‘Mutant Mantis Lunch Ladies!’ by Bruce Hale is a Fabulous ‘Monstertown Mystery’ for Middle Grade Readers


Bruce Hale is a master when it comes to using colorful, figurative language in his writing. “Mutant Mantis Lunch Ladies,” his sequel to “The Curse of the Were-Hyena,” is filled with great imagery. When narrator Carlos describes his best friend, Benny, and himself he says, “…we’d been just your typical comics nerds — as plain as white rice on an ivory plate.” He also noticed that “time was running out like Halloween candy in November.”

Similarly clever imagery is sprinkled throughout the story. Carlos is a diverse main character.  His abuelita (grandmother) lives with them during the week when Carlos’ mother is in Los Angeles with his budding television star younger sister. Abuelita is not only an amazing cook (she makes mole), but she plays the saxophone and sprinkles Spanish in her dialogue.

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‘A Darkness Absolute’ by Kelley Armstrong is a Chilling Sequel to ‘City of the Lost’


“A Darkness Absolute” is the sequel to the first book in the series, “City of the Lost.” Kelley Armstrong creates a place in northern Canada where those who want or need to hide go to escape from their problems for a while. It’s really far north, so the weather is usually cold — very cold. And the people in this little, hidden town all have their own issues.

While this book could be read as a stand alone novel, it’s much better enjoyed after reading “City of the Lost,” to meet all the quirky unique characters, including the main character, Casey Duncan.

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Fabulous Summer Picture Books with Dogs and Cats

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Three picture books worthy of purchase are “A Cat Named Swan” by Holly Hobbie, “A Greyhound, A Groundhog” by Emily Jenkins, and “Pig the Winner” by Aaron Blabey.

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“A Cat Named Swan” is written and illustrated by Holly Hobbie, and the illustrations, in watercolor, pencil and ink, areIMG_0845 magnificent. What is unusual about the story line is that unless the reader begins by really examining the title page with the illustration of the mama cat and several kittens cuddled in a box that is lined with a striped shirt, the first page of text doesn’t make sense. It’s an illustration of a tiny kitten in front of the same box, alone.

“Then he was alone. Where was his mother? What had happened to his brothers and sisters? They were gone.”

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‘Dream’ by Matthew Cordell is an Ode to Parents and Their Babies


Matthew Cordell’s “Dream” is a gorgeous and extraordinarily touching picture book evocation of the joys and fears of parenthood and childhood. New mom and dad gorillas adore their infant, and one of them dreams of his future and their own. That dream is rendered so movingly that every page commands our total emotional involvement in each stage of that baby’s growth. It’s as if each page is a poem of love and the book is a poetic ode in words and pictures to the power of parental care.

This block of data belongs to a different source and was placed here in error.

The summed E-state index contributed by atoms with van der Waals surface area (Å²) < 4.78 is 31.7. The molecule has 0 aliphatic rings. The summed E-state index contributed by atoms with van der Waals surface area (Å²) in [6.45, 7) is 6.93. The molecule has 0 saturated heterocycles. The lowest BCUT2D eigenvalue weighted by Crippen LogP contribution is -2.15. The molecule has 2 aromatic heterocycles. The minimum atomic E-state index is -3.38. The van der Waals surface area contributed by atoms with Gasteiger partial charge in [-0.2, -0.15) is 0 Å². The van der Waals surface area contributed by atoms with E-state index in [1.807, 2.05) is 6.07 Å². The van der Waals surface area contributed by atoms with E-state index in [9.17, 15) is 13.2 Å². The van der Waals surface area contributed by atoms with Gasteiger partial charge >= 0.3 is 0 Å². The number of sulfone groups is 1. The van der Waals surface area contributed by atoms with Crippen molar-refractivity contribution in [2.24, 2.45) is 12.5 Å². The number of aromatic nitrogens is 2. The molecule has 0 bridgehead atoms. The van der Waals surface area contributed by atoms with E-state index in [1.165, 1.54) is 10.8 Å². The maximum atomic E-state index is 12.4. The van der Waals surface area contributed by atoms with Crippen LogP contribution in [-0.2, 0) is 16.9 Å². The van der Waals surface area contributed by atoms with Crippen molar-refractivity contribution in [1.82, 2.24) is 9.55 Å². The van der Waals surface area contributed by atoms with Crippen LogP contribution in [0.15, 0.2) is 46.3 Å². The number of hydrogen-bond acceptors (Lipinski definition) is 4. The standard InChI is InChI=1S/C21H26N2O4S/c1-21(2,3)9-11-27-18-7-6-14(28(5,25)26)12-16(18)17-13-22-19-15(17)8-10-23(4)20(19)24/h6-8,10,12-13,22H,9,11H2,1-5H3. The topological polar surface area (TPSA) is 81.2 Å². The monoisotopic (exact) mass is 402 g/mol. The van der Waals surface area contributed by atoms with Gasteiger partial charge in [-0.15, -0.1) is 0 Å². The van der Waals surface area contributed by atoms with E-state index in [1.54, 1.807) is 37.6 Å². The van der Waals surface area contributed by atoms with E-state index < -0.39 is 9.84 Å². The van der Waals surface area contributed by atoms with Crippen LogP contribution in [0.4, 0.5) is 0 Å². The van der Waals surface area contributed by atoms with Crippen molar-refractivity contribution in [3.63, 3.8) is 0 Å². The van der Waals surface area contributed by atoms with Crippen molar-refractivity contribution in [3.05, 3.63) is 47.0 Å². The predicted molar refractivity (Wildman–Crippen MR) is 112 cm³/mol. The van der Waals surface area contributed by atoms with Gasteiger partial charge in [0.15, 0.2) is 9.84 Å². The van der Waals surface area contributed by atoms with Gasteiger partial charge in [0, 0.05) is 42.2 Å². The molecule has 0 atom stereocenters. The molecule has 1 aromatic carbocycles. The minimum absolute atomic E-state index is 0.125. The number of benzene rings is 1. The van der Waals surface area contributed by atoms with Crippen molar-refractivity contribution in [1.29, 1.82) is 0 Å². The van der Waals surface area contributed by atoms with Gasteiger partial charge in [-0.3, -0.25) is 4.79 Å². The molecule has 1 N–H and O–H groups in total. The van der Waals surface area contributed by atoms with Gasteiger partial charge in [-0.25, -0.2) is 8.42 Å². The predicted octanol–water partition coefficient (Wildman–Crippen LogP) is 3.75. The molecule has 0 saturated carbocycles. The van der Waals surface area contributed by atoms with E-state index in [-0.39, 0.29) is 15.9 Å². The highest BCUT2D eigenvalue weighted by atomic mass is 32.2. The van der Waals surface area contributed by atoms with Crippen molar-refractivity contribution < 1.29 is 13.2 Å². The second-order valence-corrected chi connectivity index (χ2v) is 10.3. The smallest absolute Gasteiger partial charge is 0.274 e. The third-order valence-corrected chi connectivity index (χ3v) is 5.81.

The details, both visual and verbal, are stunning in their virtuosity and tenderness. The very first page is a wordless picture of a gorilla arm drawing a green line — the beginning of a life. That green line will become the first of many trees of life that bloom and grow throughout the piece. And that baby will bloom and grow as well, as in a parent’s dream, he experiences the beauty and sadness that characterize the progress of each and every life, all under the watchful eyes of the adoring parents.

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Fabulous Picture Books by Steve Antony Kids Love that Teach Life Lessons


Steve Antony‘s picture books are brilliant. Each one is like a treasure filled with amazing animals, and each one teaches manners, patience and cooperation.

pleasemrpandaIt started with “Please, Mr. Panda,” in which Mr. Panda has a box of doughnuts he is willing to give away. He asks the animals one by one if they want doughnuts. When some say they want one or all of the doughnuts, Mr. Panda replies that he has changed his mind and they cannot have any doughnuts. This continues until one animal finally responds correctly, with the magic word “please.” That animal gets all the doughnuts. It turns out that Mr. Panda does not like doughnuts! Make sure that the endpapers are examined as part of the book reading. Each of them is different from the other, and both definitely add to the story! Continue reading

‘Saturdays at Sea’ by Jessica Day George is a Beautiful Ending to a Lovely Middle Grade Fantasy Series

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“Saturdays at Sea” by Jessica Day George is the last book in the five-book series that began with “Tuesdays at the Castle.” It’s a lovely fantasy series for middle grade readers who aren’t really interested in romance, but do love adventure and magical creatures.

“Saturdays at Sea” is the last episode, as Celie and her family leave their beloved Castle to meet the family of her sister Lilah’s bethrothed, Lulath, in their seaside country. In the last book, Celie found a ship’s figurehead, and they decided that a ship would be built as a wedding gift for the couple using wood from all parts of the different countries that have figured in the series — to unify them all — and the figurehead.